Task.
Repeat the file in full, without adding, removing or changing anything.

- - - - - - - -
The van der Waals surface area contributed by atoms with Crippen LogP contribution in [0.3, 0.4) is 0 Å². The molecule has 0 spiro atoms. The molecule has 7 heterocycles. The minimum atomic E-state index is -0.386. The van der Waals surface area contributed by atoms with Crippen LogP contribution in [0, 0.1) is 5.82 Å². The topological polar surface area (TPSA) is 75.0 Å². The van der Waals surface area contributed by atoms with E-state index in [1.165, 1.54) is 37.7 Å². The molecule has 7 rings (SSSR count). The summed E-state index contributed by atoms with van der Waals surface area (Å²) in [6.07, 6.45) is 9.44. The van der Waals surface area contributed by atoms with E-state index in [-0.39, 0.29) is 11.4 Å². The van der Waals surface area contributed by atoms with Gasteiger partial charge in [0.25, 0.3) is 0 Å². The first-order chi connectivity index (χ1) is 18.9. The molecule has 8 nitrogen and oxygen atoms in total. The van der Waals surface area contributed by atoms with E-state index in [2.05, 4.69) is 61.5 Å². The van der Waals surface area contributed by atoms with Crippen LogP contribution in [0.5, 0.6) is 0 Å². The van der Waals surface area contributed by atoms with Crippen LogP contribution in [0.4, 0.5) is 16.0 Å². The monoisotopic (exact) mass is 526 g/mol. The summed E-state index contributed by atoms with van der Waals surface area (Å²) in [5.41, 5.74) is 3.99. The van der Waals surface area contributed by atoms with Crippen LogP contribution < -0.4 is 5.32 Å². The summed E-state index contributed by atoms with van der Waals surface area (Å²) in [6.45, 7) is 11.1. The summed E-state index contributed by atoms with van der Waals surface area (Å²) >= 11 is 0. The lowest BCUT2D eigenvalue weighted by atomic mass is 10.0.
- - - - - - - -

The van der Waals surface area contributed by atoms with Crippen LogP contribution in [0.3, 0.4) is 0 Å². The molecule has 0 spiro atoms. The molecule has 7 heterocycles. The minimum atomic E-state index is -0.386. The van der Waals surface area contributed by atoms with Crippen LogP contribution in [0, 0.1) is 5.82 Å². The topological polar surface area (TPSA) is 75.0 Å². The van der Waals surface area contributed by atoms with E-state index in [1.165, 1.54) is 37.7 Å². The molecule has 7 rings (SSSR count). The summed E-state index contributed by atoms with van der Waals surface area (Å²) in [6.07, 6.45) is 9.44. The van der Waals surface area contributed by atoms with E-state index in [-0.39, 0.29) is 11.4 Å². The van der Waals surface area contributed by atoms with Gasteiger partial charge in [0.25, 0.3) is 0 Å². The first-order chi connectivity index (χ1) is 18.9. The molecule has 8 nitrogen and oxygen atoms in total. The van der Waals surface area contributed by atoms with E-state index in [2.05, 4.69) is 61.5 Å². The van der Waals surface area contributed by atoms with Crippen LogP contribution in [0.5, 0.6) is 0 Å². The van der Waals surface area contributed by atoms with Crippen LogP contribution in [0.4, 0.5) is 16.0 Å². The monoisotopic (exact) mass is 526 g/mol. The summed E-state index contributed by atoms with van der Waals surface area (Å²) in [5.41, 5.74) is 3.99. The van der Waals surface area contributed by atoms with Crippen LogP contribution < -0.4 is 5.32 Å². The summed E-state index contributed by atoms with van der Waals surface area (Å²) in [6.45, 7) is 11.1. The summed E-state index contributed by atoms with van der Waals surface area (Å²) >= 11 is 0. The lowest BCUT2D eigenvalue weighted by atomic mass is 10.0.